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In a country where dissent is silenced, activists use the president’s own voice to mock him

AP Photo/Dolores Ochoa
A new online portal uses the Ecuadorian president’s own words against him.
By Ashley Rodriguez
Published Last updated This article is more than 2 years old.

In Ecuador, where the voice of one man—president Rafael Correa—dominates, activists are reconstructing the leader’s own words to encourage people to speak freely.

An online platform, called MashiMachine, mashes up clips of Correa’s speeches into video messages, which can then be shared on social media. Users can submit almost any Spanish phrase to the site, and then hear those words come out of the Ecuadorian president’s mouth—often creating incongruous hilarity.

In one of the most popular clips, Correa says, “Lunes impuestos martes impuestos miércoles impuestos jueves impuestos viernes impuestos y sábado insultos.” That translates in English to “Monday, taxes, Tuesday, taxes, Wednesday, taxes, Thursday, taxes, Friday, taxes, and Saturday, insults.” The last bit refers to his weekly broadcast.

MashiMachine pulls from the public library of the national communications secretariat, known as Secom, which has thousands of recordings of Correa saying more than 10,000 words. The videos are from the president’s Saturday TV broadcasts, known as ”sabatinas,” which are a major source of news for many people in the country. The weekly town halls, which can go on for hours, also help Correa maintain his popularity and push his agenda.

Some of the MashiMachine videos make him look silly, and others touch on hot-button issues. In one, he iconically praises journalists, who are censored in the country. And others are just plain funny, like this Daddy Yankee song parody.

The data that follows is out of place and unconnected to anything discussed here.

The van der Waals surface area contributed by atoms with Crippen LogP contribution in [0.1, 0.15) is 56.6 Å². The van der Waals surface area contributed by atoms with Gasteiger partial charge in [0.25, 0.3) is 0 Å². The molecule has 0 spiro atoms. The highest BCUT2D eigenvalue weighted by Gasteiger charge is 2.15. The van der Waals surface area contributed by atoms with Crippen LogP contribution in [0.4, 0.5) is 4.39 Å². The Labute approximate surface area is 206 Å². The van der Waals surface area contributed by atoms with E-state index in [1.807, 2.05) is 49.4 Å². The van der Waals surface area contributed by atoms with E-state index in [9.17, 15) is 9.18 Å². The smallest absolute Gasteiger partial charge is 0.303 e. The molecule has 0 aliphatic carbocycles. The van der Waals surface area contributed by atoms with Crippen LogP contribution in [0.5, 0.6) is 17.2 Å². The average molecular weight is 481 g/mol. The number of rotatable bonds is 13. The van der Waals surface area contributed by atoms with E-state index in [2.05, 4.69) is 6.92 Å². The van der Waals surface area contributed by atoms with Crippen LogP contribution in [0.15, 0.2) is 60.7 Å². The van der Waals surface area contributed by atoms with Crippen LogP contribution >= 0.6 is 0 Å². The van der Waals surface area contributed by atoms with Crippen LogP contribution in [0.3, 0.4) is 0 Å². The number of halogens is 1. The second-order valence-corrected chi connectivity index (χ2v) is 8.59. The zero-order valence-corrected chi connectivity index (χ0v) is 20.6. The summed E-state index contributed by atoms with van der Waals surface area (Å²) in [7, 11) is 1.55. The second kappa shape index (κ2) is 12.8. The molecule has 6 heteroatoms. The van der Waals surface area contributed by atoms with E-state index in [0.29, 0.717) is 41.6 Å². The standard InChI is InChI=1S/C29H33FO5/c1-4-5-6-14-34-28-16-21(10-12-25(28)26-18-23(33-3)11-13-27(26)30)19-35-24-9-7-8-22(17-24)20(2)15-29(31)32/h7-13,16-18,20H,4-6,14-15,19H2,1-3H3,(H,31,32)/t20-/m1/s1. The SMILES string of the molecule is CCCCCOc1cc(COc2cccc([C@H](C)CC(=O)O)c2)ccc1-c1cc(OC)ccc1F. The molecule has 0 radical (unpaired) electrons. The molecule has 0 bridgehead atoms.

Since launching on April 30, MashiMachine has churned out more than 140,000 videos and garnered more than 2.2 million page views. There’s a serious message behind the comedy, said Ecuadorian journalist and free-speech proponent Martin Pallares, since speech is one of the tools the president uses to assert his power.

“Correa has a monopoly on the word,” he said. “It’s very powerful to see people using this tool to make him say what people want him to say.”

The platform, created by the advertising agency Leo Burnett, Mexico, promotes 4 Pelagatos, an independent website founded in January by Pallares and a group of journalists who say they were fired from local news outlets for voicing their opinions about the Ecuadorian government. The name translates in English to ”four insignificant nobodies,” which Correa reportedly once called the journalists.

With the tool, “people, in a certain way, are destroying this image of Correa, the guy nobody can touch,” Pallares said. “You can make Correa a little toy.”

Communications is considered a public service in Ecuador. In 2013, the country passed a law that created an executive regulatory body—Secom—which oversees the media. It doles out fines and censors traditional media outlets. And Correa, who has led the country since 2007, has been known to crack down on journalists and publications that oppose him.

Even before the law, he targeted news organizations by claiming defamation. Members of the media, including journalists from one of the nation’s largest dailies and a prominent cartoonist, have been fined or imprisoned for defamation. And cash-strapped independent publications operate in fear of being sued or shut down.

So far, the Ecuadorian government has not been able to shutter 4 Pelagatos, because the communications law does not reach the digital space, Pallares said. He said that Secom has sent take-down notices to 4 Pelagatos and its US-based web host because the site uses videos and images of Correa. But the project is legal, according to US law, because the source videos are in the public domain, and don’t violate any copyrights.

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